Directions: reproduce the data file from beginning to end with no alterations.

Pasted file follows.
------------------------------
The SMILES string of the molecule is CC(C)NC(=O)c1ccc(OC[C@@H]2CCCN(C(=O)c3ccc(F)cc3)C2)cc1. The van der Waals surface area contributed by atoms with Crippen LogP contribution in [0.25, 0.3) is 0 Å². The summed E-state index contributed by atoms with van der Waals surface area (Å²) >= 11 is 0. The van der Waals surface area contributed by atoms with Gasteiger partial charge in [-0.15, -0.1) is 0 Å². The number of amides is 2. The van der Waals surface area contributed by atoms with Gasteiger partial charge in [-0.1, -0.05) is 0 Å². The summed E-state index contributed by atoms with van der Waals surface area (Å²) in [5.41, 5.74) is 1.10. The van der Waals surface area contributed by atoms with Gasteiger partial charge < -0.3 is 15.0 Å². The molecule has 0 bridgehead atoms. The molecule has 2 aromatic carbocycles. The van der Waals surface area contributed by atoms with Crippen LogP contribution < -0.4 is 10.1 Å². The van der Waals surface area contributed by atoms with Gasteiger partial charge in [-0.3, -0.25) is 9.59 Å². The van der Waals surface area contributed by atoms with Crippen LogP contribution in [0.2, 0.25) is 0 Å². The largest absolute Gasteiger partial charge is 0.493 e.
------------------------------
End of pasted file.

The SMILES string of the molecule is CC(C)NC(=O)c1ccc(OC[C@@H]2CCCN(C(=O)c3ccc(F)cc3)C2)cc1. The van der Waals surface area contributed by atoms with Crippen LogP contribution in [0.25, 0.3) is 0 Å². The summed E-state index contributed by atoms with van der Waals surface area (Å²) >= 11 is 0. The van der Waals surface area contributed by atoms with Gasteiger partial charge in [-0.15, -0.1) is 0 Å². The number of amides is 2. The van der Waals surface area contributed by atoms with Gasteiger partial charge in [-0.1, -0.05) is 0 Å². The summed E-state index contributed by atoms with van der Waals surface area (Å²) in [5.41, 5.74) is 1.10. The van der Waals surface area contributed by atoms with Gasteiger partial charge < -0.3 is 15.0 Å². The molecule has 0 bridgehead atoms. The molecule has 2 aromatic carbocycles. The van der Waals surface area contributed by atoms with Crippen LogP contribution < -0.4 is 10.1 Å². The van der Waals surface area contributed by atoms with Gasteiger partial charge in [-0.3, -0.25) is 9.59 Å². The van der Waals surface area contributed by atoms with Crippen LogP contribution in [0.2, 0.25) is 0 Å². The largest absolute Gasteiger partial charge is 0.493 e.